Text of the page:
Director: Asif Kapadia
Rated: R (For language and drug material)
The saddest moment in all of this comes from her death, but not for the reason you might expect. That she died from a heart attack is well known at this point, but what is truly disturbing is that the paparazzi got footage of her being carried out of her house in a body bag. There shouldn't be any footage of such a terrible sight, but even in death she couldn't escape the press. “Amy” then asks the pivotal indirect question is: Are we maybe - just maybe - partially to blame for her fate. Yes, comedians can make jokes about other people's lives because that's what they do, but did we really need pictures of her walking to her car after going shopping?
What did we gain from doing this? This is one of the reasons I don't read TMZ or any other gossip news magazine; because, honestly, I don't see how their personal lives affects me. If they want to channel their lives into art for me to enjoy, that's fine, but after that I prefer to just leave them alone. “Amy” is mainly a tragic story of someone who was pushed into a life she didn't want, but it is also a scathing commentary on how we prey on famous people until they are dead and buried. This is a shame because Amy Winehouse was a great artist who we will never see anymore works from. For her, music was her salvation, but fame was her death.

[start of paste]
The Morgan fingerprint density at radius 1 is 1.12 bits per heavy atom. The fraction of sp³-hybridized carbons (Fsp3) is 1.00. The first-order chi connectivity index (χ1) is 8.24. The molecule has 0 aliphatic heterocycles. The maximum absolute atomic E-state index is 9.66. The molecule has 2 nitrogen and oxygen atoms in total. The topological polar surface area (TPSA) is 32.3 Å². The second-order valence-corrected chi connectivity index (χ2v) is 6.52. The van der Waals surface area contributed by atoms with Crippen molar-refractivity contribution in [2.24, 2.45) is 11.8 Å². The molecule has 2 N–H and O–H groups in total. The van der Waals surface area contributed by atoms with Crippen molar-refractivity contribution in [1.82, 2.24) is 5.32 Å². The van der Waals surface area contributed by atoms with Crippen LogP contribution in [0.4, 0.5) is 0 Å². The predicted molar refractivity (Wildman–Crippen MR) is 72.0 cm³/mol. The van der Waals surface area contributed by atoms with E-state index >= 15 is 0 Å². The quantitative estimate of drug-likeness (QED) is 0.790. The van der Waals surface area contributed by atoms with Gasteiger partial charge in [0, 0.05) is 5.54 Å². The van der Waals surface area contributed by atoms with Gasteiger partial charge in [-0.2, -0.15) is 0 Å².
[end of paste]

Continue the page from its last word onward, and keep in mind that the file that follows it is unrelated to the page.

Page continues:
Parents, there is some strong language and disturbing images of drug use. Recommended for ages 15 and up.